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Ten Big Mistakes #8: Credit Card as Emergency Fund
I treated my credit card as my emergency fund.
In late 2004, the brakes failed (in a nearly catastrophic fashion) on my 1997 Ford F150. For whatever reason, the brake cylinders chose to collapse as I was attempting to stop at a stoplight. I nearly caused a very large accident, but I managed to get stopped after swerving into another lane and running a red light.
The repair bill was pretty significant – about $300 more than I currently had in my checking account. I remember standing there flipping through the four or five credit cards I had at the time, trying to figure out which one had enough available credit to cover that bill.
Avoiding Using Credit Cards Irresponsbly
Personal finance 101 would have kept me out of this situation, but I didn’t have enough sense to have planned a bit for this brake problem. Instead, I believed that having some credit available on a credit card was just as good as an emergency fund.
That’s just horrible, horrible planning.
Why Using a Credit Card as an Emergency Fund is Poor Planning
Let’s say, on average, I have a major emergency that costs $1,000 once a year in my life. A car breaks down. A job is lost. A family member is ill and you need a plane ticket. There are countless emergencies that can happen in life, so I’m just using that $1,000 once a year emergency as an example.
If you sock away $20 a week into a savings account earning 1% interest, you’ll have that $1,000 once a year when you need it. The brakes aren’t a concern, nor is that emergency flight you have to take. Plus, you’ll earn a small amount of interest on that money – $5 to $10.
If you just spend that $20 a week on something unnecessary – and that’s what you will spend it on, because almost everyone has $20 worth of fat in their weekly budget – when the emergency comes, you’re putting that $1,000 on a credit card. At that point, you’re now making $80 a month payments on that credit card instead of socking it away. Even worse, you’re paying 20% interest or so on that credit card, meaning that over the course of the year, you’ll have to make two or three extra $80 payments just to cover the interest. And while you’re making those $80 payments, you’re not socking away $20 a week for the next emergency, so when that next one hits, you repeat the cycle. You’re giving away $200 a year to the credit card companies and forgoing some savings account interest as well.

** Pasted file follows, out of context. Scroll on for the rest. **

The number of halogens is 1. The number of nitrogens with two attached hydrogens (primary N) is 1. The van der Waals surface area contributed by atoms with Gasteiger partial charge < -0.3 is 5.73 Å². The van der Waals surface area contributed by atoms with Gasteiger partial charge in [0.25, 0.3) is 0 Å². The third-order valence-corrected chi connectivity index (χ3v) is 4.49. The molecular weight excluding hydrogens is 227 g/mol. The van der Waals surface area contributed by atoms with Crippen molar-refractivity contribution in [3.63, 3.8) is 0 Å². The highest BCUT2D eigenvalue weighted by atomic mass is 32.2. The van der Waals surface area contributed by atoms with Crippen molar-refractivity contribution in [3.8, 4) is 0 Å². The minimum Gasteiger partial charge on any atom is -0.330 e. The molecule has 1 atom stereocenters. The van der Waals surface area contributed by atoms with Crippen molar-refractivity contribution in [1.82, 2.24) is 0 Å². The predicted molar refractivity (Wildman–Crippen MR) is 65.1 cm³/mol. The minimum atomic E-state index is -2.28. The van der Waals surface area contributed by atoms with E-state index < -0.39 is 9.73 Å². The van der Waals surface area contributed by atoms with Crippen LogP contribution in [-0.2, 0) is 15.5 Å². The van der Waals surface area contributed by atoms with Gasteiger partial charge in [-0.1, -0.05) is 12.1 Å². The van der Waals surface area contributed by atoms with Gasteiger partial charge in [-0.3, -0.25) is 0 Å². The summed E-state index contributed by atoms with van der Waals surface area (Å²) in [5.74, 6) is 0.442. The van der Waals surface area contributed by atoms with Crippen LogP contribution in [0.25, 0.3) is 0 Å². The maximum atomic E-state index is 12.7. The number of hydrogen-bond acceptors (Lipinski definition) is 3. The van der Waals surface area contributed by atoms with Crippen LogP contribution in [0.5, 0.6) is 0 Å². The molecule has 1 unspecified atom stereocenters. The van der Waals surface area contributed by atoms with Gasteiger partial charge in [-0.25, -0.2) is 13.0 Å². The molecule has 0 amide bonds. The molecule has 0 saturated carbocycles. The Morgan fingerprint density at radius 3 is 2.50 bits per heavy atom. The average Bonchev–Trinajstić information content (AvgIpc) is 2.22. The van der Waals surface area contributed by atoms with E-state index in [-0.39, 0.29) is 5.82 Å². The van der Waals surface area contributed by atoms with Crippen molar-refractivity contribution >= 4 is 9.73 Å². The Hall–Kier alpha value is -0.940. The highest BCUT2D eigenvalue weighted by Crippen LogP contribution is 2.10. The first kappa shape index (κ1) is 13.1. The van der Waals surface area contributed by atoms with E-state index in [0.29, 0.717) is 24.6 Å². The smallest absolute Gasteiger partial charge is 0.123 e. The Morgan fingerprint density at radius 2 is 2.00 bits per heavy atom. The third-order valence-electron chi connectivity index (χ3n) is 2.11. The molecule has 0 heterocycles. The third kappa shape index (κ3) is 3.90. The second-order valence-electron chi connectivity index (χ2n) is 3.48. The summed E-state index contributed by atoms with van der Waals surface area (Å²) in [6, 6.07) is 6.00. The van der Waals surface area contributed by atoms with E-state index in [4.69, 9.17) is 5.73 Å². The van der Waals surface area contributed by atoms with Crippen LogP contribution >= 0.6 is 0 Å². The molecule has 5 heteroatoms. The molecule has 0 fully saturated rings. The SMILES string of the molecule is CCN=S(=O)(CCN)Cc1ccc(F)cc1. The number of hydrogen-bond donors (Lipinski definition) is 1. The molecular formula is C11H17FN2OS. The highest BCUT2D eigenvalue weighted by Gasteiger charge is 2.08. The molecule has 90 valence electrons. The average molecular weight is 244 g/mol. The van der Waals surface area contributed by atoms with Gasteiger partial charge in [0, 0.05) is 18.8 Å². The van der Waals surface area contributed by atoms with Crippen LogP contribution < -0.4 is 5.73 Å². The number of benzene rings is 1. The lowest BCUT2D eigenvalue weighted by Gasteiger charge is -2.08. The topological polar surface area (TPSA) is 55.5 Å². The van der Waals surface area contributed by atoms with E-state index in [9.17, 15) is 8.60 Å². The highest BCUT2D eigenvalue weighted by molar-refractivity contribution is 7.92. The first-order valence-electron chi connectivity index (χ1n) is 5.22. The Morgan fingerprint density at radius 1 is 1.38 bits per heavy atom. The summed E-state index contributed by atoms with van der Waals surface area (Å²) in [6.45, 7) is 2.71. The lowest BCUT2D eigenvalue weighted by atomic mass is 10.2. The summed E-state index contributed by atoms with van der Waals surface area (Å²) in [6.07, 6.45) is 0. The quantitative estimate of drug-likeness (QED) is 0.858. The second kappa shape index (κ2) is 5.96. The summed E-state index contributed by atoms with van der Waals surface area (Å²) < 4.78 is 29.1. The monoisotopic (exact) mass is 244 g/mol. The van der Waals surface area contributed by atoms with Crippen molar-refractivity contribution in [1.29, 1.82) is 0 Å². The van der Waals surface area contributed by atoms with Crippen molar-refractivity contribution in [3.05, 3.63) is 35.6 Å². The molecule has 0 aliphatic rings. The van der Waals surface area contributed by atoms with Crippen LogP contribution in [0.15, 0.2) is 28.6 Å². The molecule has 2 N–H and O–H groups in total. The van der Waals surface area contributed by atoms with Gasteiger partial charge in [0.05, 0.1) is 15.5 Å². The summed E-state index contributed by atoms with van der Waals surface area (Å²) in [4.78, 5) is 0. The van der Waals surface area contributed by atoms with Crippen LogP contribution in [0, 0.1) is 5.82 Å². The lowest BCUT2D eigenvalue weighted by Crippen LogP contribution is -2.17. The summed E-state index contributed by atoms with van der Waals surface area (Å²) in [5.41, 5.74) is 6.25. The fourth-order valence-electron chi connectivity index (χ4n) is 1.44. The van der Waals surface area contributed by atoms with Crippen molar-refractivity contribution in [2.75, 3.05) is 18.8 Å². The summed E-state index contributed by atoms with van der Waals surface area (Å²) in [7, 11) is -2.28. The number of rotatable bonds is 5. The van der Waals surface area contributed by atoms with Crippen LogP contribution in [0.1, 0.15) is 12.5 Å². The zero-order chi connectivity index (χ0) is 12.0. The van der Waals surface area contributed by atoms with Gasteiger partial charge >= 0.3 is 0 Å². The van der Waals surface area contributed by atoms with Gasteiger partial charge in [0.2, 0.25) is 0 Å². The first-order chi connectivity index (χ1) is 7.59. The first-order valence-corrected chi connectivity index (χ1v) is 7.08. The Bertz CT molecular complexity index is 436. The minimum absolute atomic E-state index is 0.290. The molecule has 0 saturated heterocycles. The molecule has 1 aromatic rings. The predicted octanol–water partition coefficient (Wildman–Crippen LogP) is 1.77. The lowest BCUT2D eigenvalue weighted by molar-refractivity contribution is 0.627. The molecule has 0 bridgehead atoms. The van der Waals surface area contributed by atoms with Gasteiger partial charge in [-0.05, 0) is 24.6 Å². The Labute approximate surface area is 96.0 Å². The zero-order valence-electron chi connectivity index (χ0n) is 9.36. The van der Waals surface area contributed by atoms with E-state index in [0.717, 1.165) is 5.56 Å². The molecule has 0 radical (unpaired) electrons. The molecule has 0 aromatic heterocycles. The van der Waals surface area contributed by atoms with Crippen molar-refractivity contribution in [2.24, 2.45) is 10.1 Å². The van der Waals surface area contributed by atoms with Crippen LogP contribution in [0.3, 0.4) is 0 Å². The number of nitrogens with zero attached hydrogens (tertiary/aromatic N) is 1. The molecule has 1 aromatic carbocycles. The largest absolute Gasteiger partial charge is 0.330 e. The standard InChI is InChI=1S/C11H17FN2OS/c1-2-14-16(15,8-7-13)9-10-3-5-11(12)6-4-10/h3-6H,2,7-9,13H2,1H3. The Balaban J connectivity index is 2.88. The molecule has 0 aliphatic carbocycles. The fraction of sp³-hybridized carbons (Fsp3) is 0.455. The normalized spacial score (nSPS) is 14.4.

We’re not even talking about the extra risks of relying on credit cards. What happens if the emergency hits and you’ve already got a hefty balance on your cards? What if the bank lowers your credit limit and then suddenly your transmission falls apart?
None of these risks – and countless others – apply if you simply have a cash emergency fund.
What I Could Have Done Differently
My first mistake was not having a cash emergency fund, of course. This put me up for all kinds of risks, ones that came to a head with my own financial meltdown in early 2006 when I could no longer pay my bills.
The second mistake, tied directly into this mess, was carrying a balance on my credit cards. Credit cards are a great tool, but they’re really only useful if you don’t carry a balance forward from month to month on them. If you start carrying a balance, you’re going to pay dearly for that balance in the form of very, very high interest rates.
Add the two together and you’re running on pure borrowed time, hoping that you don’t ever have more than one or two emergencies at once. Because when that happens, you’re going to find yourself in a bad place, with damaged credit, banks harassing you for their money, and a big helping of added stress in your life.
How You Can Avoid Falling Into this Trap
First, don’t carry a credit card balance. I think credit cards are a fine tool to have if you can use them responsibly, and responsible credit card use means never carrying a balance. How do you do that? Never put anything on that card that you don’t have the money in your checking or savings account to cover.
Second, start building a cash emergency fund. The easiest way to do that is to set up an automatic savings plan. Open a savings account at a particular bank of your choice, then set up an automatic transfer from your checking account to that savings account. $20 a week is a healthy place to start because after a year, you’ll have $1,040 in your account (plus some more thanks to interest). Use that cash when something unexpected gobsmacks you.
The biggest thing, though, is to recognize that emergencies happen – and they happen more often than most people think. Our minds do a fantastic job of making our crazy disorderly lives seem pleasant and ordered. The biggest crisis in the world seems like nothing more than a speed bump after a little bit of time. Allowing yourself to be comforted by this and thus using that comfort as a reason not to build an emergency fund is one of the biggest personal finance mistakes that people make.
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